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Louie Mac's story

‘When I look back at things now, I can see all these little footprints that [Frazer] made to set it up.’

Louie was born into a small family living in a regional South Australian town in the 1960s. His mother stayed at home to support the children and his father regularly travelled overseas for business.

When he was seven years old, Louie and his school friends joined the local scouts club. He enjoyed the activities and had a great relationship with his scout leader, Murray Frazer, who was also a family friend. Louie looked up to Frazer as a male figure who often defended him when other boys teased him.

On one occasion at a scout camp when Louie was 10 years old, he wet his sleeping bag. He went to Frazer and told him what had happened. They went to Frazer’s office to clean up. Frazer then washed Louie down, which made him feel very uncomfortable. Louie explained that that was the first time he felt awkward around Frazer. Frazer gave him a pair of pants to wear and then left the room.

When Louie was 12, he and his scout friends were on another camp, where they all slept in the great hall. Louie was being disruptive and got into trouble with Frazer, who forced him to sleep with him in the office as punishment. Later on that night, Louie woke up with an erection and felt Frazer’s hands touching his genitals.

‘I just closed my eyes and made out that it wasn’t happening.’

Louie felt ‘creeped out’ and confused by the situation. He wasn’t sure if it was a dream or had really happened. He also felt incredibly guilty and didn’t tell anyone about Frazer’s behaviour.

Shortly after the abuse occurred, Louie’s father passed away. He said it was devastating for the family, especially for his mother. As Frazer was close with the family, he took the next step and wanted to be there to support Louie’s mother. Louie recalls Frazer helping out around the house, transporting Louie and his siblings to and from school and scouts.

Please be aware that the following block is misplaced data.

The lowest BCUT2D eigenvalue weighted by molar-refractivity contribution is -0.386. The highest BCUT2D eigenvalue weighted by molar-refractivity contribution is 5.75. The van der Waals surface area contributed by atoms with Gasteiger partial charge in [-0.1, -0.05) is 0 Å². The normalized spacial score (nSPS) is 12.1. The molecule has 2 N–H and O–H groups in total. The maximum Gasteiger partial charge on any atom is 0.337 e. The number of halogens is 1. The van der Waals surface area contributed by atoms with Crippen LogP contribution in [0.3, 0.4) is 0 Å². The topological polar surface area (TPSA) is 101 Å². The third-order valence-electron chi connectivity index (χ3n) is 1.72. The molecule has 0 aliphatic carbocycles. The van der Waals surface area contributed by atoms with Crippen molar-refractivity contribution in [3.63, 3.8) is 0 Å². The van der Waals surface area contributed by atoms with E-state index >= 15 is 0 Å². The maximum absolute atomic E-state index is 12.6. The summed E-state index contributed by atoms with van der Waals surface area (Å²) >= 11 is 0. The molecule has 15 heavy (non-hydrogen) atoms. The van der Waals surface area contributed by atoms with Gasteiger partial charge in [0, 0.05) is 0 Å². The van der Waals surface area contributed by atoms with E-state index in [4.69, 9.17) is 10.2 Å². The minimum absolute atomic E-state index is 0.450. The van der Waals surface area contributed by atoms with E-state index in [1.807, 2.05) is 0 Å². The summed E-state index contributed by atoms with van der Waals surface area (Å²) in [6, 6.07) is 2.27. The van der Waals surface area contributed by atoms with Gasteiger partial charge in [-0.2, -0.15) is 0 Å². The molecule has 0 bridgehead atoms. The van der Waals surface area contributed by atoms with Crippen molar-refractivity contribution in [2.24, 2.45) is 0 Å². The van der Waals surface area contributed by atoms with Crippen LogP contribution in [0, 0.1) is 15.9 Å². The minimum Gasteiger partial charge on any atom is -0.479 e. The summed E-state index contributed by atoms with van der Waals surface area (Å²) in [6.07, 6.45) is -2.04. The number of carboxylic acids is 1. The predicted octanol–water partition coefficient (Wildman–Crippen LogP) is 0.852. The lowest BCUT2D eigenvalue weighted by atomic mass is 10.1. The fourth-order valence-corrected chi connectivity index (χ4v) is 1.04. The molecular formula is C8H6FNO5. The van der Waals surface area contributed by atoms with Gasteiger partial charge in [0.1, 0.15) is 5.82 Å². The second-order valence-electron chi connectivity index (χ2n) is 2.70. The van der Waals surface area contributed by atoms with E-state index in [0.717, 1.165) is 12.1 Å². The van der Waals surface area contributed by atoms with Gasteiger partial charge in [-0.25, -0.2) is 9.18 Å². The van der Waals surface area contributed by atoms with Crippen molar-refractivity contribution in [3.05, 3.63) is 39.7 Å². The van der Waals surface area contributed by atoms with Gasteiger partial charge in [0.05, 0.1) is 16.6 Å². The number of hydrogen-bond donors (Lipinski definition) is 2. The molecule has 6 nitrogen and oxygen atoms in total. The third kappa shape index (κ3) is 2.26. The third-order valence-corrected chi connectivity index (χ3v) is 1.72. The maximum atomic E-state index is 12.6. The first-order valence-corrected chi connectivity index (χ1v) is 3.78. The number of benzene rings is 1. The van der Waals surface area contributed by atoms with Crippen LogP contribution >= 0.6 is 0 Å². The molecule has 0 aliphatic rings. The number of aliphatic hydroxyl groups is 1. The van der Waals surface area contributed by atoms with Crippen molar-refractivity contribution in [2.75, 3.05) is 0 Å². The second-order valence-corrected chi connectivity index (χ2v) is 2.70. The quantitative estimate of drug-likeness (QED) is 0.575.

‘He was always around, he had no problem coming into the bathroom if you were in there. He was part of the furniture.’

Louie couldn’t disclose the abuse to anyone, least of all his mother. He said he didn’t want to spoil his mother’s friendship with Frazer. Louie was sexually abused two more times in the family home.

In the mid-1970s when Louie was 13, his family relocated to another state. He recalls his mother asking Louie and his siblings whether they wanted to attend scouts in their new town and he said no. He didn’t want to have anything to do with scouts again.

During his teens and adulthood, Louie abused alcohol. In his mid-20s he moved onto drugs and was addicted to heroin for several years. He described himself as ‘manipulative’ and found it hard to maintain friendships and intimate relationships.

In the mid-1990s Louie began drug rehabilitation, which has helped with his addiction. He said his children have saved him from going down a bad road. He sought out counselling and cared for his children after their mother left the family.

‘I stood up to the plate to become a parent. I was a [sport] coach for the kids. I did as much as I could and I tried to be everything my father wasn’t to me.’

In the late 2000s, Frazer contacted Louie, saying that he ‘might hear some bad things’ about him. Frazer also turned up at his house several months later. Louie believes Frazer was ‘scoping’ to see if he would report him to the police and he later learned that Frazer was charged with several child sexual abuse offences.

It wasn’t until recent years that Louie was able to disclose the details of his abuse for the first time to his counsellor. Louie then told his mother and close friend Janet. He recalls his mother bursting into tears and saying she felt guilty for not protecting him.

He had every intention to report Frazer to the police but discovered that he had died. He hasn’t engaged in civil action against Scouts Australia but would like to. He would also like to see programs in schools to educate children about child sexual abuse.

He said it is important to maintain a high degree of publicity on child sexual abuse. He wants children to know that it’s okay to disclose to others and ‘it’s not their fault’.

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